Overview

Preeclampsia is a condition that occurs only during pregnancy. Some symptoms of preeclampsia may include high blood pressure and protein in the urine, occurring after week 20 of pregnancy. Preeclampsia is often precluded by gestational hypertension. While high blood pressure during pregnancy does not necessarily indicate preeclampsia, it may be a sign of another problem. Preeclampsia affects at least 5-8% of pregnancies..

Symptoms

Mild preeclampsia: high blood pressure, water retention, and protein in the urine. Severe preeclampsia: headaches, blurred vision, inability to tolerate bright light, fatigue, nausea/vomiting, urinating small amounts, pain in the upper right abdomen, shortness of breath, and tendency to bruise easily. Contact your doctor immediately if you experience blurred vision, severe headaches, abdominal pain, and/or urinating very infrequently.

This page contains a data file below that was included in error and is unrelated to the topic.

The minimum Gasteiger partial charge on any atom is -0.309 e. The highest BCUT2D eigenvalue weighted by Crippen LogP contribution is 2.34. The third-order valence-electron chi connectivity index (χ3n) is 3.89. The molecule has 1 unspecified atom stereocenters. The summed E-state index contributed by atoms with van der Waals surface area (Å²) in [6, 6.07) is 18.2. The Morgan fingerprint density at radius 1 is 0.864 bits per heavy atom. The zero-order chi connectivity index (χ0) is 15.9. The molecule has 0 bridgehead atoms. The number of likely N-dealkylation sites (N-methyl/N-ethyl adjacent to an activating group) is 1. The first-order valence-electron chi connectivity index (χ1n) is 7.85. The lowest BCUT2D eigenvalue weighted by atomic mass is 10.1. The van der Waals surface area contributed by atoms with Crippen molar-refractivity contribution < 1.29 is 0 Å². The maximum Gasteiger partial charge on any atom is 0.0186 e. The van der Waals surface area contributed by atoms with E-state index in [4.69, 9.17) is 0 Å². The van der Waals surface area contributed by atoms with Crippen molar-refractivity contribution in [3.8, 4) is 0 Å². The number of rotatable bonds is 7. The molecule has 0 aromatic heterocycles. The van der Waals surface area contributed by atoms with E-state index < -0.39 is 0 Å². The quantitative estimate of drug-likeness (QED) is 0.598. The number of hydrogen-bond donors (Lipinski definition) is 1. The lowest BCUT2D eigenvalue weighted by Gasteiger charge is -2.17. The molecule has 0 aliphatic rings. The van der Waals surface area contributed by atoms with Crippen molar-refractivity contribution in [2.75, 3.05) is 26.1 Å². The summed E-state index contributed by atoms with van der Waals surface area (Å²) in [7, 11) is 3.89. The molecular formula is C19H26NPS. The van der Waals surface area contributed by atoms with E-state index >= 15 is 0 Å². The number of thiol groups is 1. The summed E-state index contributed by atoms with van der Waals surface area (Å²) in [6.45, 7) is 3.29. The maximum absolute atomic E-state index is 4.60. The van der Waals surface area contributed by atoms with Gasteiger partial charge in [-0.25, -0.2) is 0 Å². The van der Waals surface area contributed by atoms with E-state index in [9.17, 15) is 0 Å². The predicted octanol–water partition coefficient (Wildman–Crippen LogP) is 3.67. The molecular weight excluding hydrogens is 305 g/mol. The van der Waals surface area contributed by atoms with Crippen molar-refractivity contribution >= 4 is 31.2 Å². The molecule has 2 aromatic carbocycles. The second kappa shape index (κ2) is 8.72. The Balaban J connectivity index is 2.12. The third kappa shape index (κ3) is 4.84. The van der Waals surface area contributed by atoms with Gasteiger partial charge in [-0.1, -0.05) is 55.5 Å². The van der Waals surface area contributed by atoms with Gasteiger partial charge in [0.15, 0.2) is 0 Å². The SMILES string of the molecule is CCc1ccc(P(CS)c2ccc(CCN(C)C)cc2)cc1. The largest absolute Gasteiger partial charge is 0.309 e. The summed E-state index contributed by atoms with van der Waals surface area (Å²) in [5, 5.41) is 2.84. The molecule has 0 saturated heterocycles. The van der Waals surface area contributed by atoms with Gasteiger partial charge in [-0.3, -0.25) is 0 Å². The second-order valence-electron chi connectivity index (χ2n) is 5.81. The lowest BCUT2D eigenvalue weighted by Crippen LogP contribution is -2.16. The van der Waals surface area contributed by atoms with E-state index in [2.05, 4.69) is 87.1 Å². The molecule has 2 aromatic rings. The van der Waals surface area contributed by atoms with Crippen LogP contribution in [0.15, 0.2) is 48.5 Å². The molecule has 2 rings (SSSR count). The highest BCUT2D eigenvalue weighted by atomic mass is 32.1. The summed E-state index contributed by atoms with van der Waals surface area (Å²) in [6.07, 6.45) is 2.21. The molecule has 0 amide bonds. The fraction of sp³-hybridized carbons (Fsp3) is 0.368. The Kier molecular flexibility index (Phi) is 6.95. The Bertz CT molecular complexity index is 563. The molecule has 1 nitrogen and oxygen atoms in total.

How is preeclampsia treated?

Treatment depends on how close you are to your due date. If you are close to your due date, and the baby is developed enough, your health care provider will probably want to deliver your baby as soon as possible.
If you have mild preeclampsia and your baby has not reached full development, your doctor will probably recommend you do the following:
Rest, lying on your left side to take the weight of the baby off your major blood vessels.
Increase prenatal checkups.
Consume less salt
Drink at least 8 glasses of water a day
Change your diet to include more protein
If you have severe preeclampsia, your doctor may try to treat you with blood pressure medication until you are far enough along to deliver safely, along with possibly bed rest, dietary changes, and supplements..



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